The Monetary Authority of Singapore (MAS) issued a consultation paper on November 20, 2019, titled “Proposed Regulatory Approach for Derivatives Contracts on Payment Tokens,” seeking feedback on its proposal to allow derivatives contracts that reference payment tokens as underlying assets (Payment Token Derivatives) to be traded on Approved Exchanges and to regulate the activity under the Singapore Securities and Futures Act (SFA). The consultation closes on December 20, 2019.
The trading of the most popular digital tokens, i.e., those that are intended as payment instruments like Bitcoin and Ether, has largely been on unregulated markets, where there have been allegations of fictitious trades, cornering, and market manipulation. In the context of Singapore, unlike derivatives that reference securities tokens, Payment Token Derivatives are currently not regulated under the SFA, unless the payment token is also an “underlying thing” as defined under the SFA, e.g., a unit in a collective investment scheme or a commodity.
There has thus been interest from international institutional investors for a regulated alternative that could mitigate some of these concerns and for Payment Token Derivatives to be listed and traded on Approved Exchanges in Singapore. The MAS proposal will allow Approved Exchanges in Singapore to enable investors to manage their exposure to payment tokens while bringing the activity under regulatory oversight.
MAS therefore proposes to amend the SFA to include payment tokens as “underlying things” in respect of futures contracts and derivatives contracts traded on Approved Exchanges.
Nonetheless, MAS highlighted that it does not regard it as necessary or appropriate at this point to include all Payment Token Derivatives within the regulatory scope of the SFA, as it is of the view that such tokens, as a general asset class, do not pose system risks to the financial system unless they are offered by an entity that is systemically important (such as an Approved Exchange). MAS therefore emphasised that Payment Token Derivatives that are not offered by an Approved Exchange would remain as unregulated products.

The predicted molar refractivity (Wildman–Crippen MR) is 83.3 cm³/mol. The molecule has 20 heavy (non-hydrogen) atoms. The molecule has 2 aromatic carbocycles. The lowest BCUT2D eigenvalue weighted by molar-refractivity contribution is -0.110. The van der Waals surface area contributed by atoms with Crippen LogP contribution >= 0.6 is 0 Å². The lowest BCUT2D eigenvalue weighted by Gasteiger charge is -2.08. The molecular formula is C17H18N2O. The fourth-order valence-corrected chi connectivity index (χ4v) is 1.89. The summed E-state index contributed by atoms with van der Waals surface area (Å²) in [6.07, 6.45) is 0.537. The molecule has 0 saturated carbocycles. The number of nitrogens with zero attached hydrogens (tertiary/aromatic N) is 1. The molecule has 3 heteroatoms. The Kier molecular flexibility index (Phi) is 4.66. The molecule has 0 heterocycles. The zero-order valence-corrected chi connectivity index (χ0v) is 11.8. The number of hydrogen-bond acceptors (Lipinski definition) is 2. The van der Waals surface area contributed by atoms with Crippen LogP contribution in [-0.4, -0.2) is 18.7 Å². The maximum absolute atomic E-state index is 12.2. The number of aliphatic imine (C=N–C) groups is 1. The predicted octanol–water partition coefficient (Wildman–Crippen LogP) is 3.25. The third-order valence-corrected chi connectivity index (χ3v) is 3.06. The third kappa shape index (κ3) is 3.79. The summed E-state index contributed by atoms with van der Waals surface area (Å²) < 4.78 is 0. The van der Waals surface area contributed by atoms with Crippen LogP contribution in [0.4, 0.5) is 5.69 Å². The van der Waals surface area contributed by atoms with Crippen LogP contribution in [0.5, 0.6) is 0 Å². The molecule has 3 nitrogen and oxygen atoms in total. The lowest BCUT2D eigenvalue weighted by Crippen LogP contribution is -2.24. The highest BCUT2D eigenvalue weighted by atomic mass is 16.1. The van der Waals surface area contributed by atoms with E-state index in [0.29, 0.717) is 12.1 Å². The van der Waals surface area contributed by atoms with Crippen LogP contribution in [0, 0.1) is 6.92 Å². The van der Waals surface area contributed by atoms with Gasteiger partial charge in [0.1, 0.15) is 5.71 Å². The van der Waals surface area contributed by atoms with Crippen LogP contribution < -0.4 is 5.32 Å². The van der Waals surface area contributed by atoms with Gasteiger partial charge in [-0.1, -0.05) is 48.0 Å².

MAS observed that Payment Token Derivatives, even if regulated, are not without risks, and MAS does not view Payment Token Derivatives to be suitable for most retail investors to trade, as the underlying payment tokens tend to exhibit high volatility and are intrinsically difficult to value.
In this regard, MAS intends to introduce a number of measures for retail investors who trade in Payment Token Derivatives offered or distributed by financial institutions regulated by MAS; such measures are expected to be in place by June 30, 2020.
If you have any questions or would like more information on the issues discussed in this LawFlash, please contact any of the following Morgan Lewis lawyers, who are solicitors of Morgan Lewis Stamford LLC, a Singapore law corporation affiliated with Morgan, Lewis & Bockius LLP:
 For context, in the consultation paper, a “payment token” is suggested to refer to any digital representation of value that (a) is expressed as a unit; (b) is, or is intended to be, a medium of exchange accepted by the public, or a section of the public, as payment for goods or services or for the discharge of a debt; and (c) can be transferred, stored, or traded electronically, but does not include any payment token that is a digital representation of value where the value is fixed to any of the following in amounts that are determined at the time of issuance of the payment token and thereafter cannot be changed: (1) a single currency or (2) two or more currencies.
 As defined in Section 2 of the Securities and Futures Act.